Originally Posted By: rfarruggia
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I dont see a problem with using properly sized and attached (through bolted) cables. The tension exerted on each individual tie is not that great if all of them are balanced. Using turnbuckles for periodic retightening is a must. As for them breaking, well, Roebling used pot steel cables (as opposed to Bessemer process or stainless steel cables) on the Brooklyn Bridge. Seems to work O.K.
Just be sure to use at least two wire rope clips on each termination of the wire rope and use wire rope thimbles where needed.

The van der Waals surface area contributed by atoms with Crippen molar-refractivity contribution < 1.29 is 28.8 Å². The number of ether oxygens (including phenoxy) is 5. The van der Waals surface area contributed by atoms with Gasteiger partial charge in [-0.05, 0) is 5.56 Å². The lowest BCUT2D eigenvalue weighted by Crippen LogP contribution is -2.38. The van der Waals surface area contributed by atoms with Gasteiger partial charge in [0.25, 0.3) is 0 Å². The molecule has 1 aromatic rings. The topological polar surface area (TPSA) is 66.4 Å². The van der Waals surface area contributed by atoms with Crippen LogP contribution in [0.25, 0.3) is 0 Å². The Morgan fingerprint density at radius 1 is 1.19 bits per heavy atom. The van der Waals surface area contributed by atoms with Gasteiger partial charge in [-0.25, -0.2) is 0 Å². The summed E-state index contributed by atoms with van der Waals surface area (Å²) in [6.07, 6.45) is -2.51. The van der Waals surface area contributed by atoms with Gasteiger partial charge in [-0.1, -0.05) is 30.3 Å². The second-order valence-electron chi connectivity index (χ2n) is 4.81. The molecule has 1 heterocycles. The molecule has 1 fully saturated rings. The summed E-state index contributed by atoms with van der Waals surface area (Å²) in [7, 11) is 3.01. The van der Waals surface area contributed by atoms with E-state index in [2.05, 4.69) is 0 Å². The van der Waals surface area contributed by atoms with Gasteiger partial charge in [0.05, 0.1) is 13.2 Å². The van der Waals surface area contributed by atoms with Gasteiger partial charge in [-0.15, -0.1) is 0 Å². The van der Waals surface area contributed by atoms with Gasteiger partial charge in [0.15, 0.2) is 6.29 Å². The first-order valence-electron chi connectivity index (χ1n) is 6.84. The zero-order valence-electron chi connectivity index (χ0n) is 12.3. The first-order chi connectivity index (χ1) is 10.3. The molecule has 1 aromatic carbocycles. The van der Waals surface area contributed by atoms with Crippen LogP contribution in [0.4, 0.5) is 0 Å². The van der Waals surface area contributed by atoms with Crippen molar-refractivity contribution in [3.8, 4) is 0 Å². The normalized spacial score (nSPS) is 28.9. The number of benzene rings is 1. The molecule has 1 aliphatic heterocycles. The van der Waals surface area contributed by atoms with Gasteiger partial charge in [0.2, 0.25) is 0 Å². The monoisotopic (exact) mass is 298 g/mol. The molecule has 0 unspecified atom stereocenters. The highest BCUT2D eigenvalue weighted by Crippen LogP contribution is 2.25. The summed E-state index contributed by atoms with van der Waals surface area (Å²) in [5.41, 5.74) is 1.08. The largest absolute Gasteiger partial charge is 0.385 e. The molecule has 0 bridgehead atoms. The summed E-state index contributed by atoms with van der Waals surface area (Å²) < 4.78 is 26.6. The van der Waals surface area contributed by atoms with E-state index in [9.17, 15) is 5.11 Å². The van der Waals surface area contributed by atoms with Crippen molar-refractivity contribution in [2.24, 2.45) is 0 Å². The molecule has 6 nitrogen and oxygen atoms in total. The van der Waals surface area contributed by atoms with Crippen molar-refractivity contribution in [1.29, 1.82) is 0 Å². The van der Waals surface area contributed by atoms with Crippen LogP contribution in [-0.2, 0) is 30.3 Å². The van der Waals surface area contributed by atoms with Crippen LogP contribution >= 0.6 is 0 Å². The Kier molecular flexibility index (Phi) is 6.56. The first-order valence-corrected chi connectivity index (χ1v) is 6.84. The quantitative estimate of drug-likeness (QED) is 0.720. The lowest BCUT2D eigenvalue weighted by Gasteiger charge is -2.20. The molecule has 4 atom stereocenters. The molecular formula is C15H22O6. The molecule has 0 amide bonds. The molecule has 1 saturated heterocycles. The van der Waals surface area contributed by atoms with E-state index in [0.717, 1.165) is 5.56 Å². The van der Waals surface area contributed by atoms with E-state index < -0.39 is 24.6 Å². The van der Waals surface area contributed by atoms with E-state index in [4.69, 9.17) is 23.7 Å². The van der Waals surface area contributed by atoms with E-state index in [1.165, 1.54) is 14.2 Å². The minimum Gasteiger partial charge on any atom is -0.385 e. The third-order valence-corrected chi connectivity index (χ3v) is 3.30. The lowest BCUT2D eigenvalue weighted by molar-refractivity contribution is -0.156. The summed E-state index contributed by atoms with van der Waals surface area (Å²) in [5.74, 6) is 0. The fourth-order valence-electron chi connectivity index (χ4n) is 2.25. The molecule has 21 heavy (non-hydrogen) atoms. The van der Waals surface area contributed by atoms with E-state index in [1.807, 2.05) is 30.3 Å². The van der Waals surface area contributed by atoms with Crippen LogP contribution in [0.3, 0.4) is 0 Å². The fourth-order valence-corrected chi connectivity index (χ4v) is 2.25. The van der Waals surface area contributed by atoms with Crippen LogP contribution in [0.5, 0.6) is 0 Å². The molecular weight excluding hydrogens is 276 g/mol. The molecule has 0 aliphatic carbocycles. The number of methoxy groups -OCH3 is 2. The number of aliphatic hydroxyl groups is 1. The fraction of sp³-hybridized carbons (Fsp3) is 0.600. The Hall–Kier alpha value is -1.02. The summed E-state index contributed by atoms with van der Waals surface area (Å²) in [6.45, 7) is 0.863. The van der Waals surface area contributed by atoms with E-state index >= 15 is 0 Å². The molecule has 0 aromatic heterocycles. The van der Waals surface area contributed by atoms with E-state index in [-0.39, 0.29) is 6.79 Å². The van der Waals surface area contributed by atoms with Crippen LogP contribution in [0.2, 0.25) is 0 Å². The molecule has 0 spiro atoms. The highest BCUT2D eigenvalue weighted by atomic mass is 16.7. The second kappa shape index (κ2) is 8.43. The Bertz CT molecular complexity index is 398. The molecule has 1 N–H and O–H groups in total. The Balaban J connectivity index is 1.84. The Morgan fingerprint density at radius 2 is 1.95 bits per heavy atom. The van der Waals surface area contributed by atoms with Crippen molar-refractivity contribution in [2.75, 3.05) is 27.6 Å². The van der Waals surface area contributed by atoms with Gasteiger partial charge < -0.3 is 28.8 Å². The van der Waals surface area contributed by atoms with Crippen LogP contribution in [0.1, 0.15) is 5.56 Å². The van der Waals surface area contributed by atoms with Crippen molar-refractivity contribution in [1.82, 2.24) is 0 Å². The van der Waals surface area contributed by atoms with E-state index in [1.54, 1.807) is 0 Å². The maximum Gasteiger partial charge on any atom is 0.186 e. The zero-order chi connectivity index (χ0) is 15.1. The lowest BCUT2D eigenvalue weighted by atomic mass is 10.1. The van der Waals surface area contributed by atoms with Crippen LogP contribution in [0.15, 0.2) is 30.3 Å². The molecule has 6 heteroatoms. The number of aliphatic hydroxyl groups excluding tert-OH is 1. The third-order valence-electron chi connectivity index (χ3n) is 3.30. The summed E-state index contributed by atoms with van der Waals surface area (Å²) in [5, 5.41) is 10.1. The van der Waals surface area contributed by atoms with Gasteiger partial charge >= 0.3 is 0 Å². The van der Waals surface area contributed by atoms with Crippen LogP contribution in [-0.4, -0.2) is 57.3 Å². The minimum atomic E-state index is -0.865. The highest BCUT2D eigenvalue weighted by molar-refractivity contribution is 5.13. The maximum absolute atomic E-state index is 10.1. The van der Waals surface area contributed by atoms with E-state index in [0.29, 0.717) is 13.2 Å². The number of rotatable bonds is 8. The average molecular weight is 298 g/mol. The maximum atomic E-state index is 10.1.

Below is from www.webriggingsupply.com
How to apply clips:
The correct way to attach U-bolts is shown at the right, the U-section is in contact with the rope's dead end.
Apply the first clip one base width from dead end of wire rope, the next clip as near the loop as possible. Space additional clips if required equally between the first two.
Apply the initial load and retighten nuts. Rope will stretch and shrink in diameter when loads are applied. Inspect periodically and retighten.
IMPORTANT: Failure to make a termination in accordance with the instructions, or failure to periodically check and retighten to the recommended torque, will cause a reduction in efficiency rating. Never use any wire rope clips to directly connect two straight lengths of wire rope.
You aslo could used threaded steel rods with conbination turnbuckles/clevis hangers. These will probably look a hell of a lot better for an interior application. check www.clevelandcityforge.com
But first ask your architect.